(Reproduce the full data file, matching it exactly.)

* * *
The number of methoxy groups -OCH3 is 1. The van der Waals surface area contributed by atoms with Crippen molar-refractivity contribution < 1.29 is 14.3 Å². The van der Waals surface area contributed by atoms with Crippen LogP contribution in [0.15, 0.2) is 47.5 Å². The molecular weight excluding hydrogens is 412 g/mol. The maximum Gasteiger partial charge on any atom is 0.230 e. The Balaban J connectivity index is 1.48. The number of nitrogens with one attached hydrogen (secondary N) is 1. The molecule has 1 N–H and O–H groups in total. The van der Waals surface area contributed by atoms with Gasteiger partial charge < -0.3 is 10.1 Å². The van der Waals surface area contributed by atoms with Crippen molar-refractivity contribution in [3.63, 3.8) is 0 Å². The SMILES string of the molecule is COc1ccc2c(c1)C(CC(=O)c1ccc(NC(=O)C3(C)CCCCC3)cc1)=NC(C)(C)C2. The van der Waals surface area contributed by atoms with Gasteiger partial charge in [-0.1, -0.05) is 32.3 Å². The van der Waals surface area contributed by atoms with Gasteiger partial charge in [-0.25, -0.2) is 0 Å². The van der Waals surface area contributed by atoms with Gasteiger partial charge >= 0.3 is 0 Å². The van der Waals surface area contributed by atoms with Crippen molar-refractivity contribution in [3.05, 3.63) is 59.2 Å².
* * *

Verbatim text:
The number of methoxy groups -OCH3 is 1. The van der Waals surface area contributed by atoms with Crippen molar-refractivity contribution < 1.29 is 14.3 Å². The van der Waals surface area contributed by atoms with Crippen LogP contribution in [0.15, 0.2) is 47.5 Å². The molecular weight excluding hydrogens is 412 g/mol. The maximum Gasteiger partial charge on any atom is 0.230 e. The Balaban J connectivity index is 1.48. The number of nitrogens with one attached hydrogen (secondary N) is 1. The molecule has 1 N–H and O–H groups in total. The van der Waals surface area contributed by atoms with Gasteiger partial charge < -0.3 is 10.1 Å². The van der Waals surface area contributed by atoms with Crippen molar-refractivity contribution in [3.63, 3.8) is 0 Å². The SMILES string of the molecule is COc1ccc2c(c1)C(CC(=O)c1ccc(NC(=O)C3(C)CCCCC3)cc1)=NC(C)(C)C2. The van der Waals surface area contributed by atoms with Gasteiger partial charge in [-0.1, -0.05) is 32.3 Å². The van der Waals surface area contributed by atoms with Gasteiger partial charge in [-0.25, -0.2) is 0 Å². The van der Waals surface area contributed by atoms with Gasteiger partial charge >= 0.3 is 0 Å². The van der Waals surface area contributed by atoms with Crippen molar-refractivity contribution in [3.05, 3.63) is 59.2 Å².